At the point you are about to teach [H+] and [OH-] in strong acid and base solutions, here’s an experiment you might try that takes only 10 minutes of class time — and may yield interesting results.
Cognitive science advises that, when teaching how to solve chem calculations,
- if before a new topic is started, students are given review of just the number-math encountered in topic problems, and
- if that practice uses simple numbers that students can solve by mental arithmetic,
when the chem component is added, both the math operations and chemistry will be learned more quickly — and better retained.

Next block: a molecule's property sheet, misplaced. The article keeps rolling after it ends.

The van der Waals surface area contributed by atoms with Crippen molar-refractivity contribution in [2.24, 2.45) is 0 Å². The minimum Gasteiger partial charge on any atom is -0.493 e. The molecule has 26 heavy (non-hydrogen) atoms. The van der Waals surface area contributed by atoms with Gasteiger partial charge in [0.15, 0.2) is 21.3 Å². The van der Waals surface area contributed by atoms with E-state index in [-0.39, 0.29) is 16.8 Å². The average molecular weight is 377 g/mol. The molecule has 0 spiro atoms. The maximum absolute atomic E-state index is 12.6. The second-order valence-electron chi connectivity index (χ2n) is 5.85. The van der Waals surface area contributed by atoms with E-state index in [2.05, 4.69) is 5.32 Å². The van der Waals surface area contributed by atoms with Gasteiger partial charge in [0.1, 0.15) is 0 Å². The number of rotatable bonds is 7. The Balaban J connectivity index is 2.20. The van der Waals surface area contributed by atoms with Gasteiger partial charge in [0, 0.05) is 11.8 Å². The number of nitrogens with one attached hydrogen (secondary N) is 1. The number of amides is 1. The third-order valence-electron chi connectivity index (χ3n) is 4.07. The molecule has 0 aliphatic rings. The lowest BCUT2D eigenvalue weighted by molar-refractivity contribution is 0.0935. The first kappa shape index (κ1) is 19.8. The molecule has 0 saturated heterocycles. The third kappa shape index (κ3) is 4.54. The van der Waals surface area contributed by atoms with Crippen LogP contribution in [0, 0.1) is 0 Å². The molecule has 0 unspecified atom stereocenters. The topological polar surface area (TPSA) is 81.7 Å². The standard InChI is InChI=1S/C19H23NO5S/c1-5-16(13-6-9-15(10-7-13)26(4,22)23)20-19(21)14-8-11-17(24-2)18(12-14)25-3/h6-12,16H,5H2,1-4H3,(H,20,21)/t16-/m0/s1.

In practice, with real students, might science be right?
As an experiment, at https://www.ChemReview.Net/pdfs/ABMathToInstructors.pdf is an assignment that teaches students the math of calculating [H+] and [OH-] in acidic and basic solutions — without a calculator — as a homework assignment.
The homework provides worked out answers. For instructors, quiz questions and citations on the cognitive science are included.
It’s an experiment in the science of learning that may help us learn how students can better learn and retain chem – and it requires only 2 minutes of class time. Worth a try?
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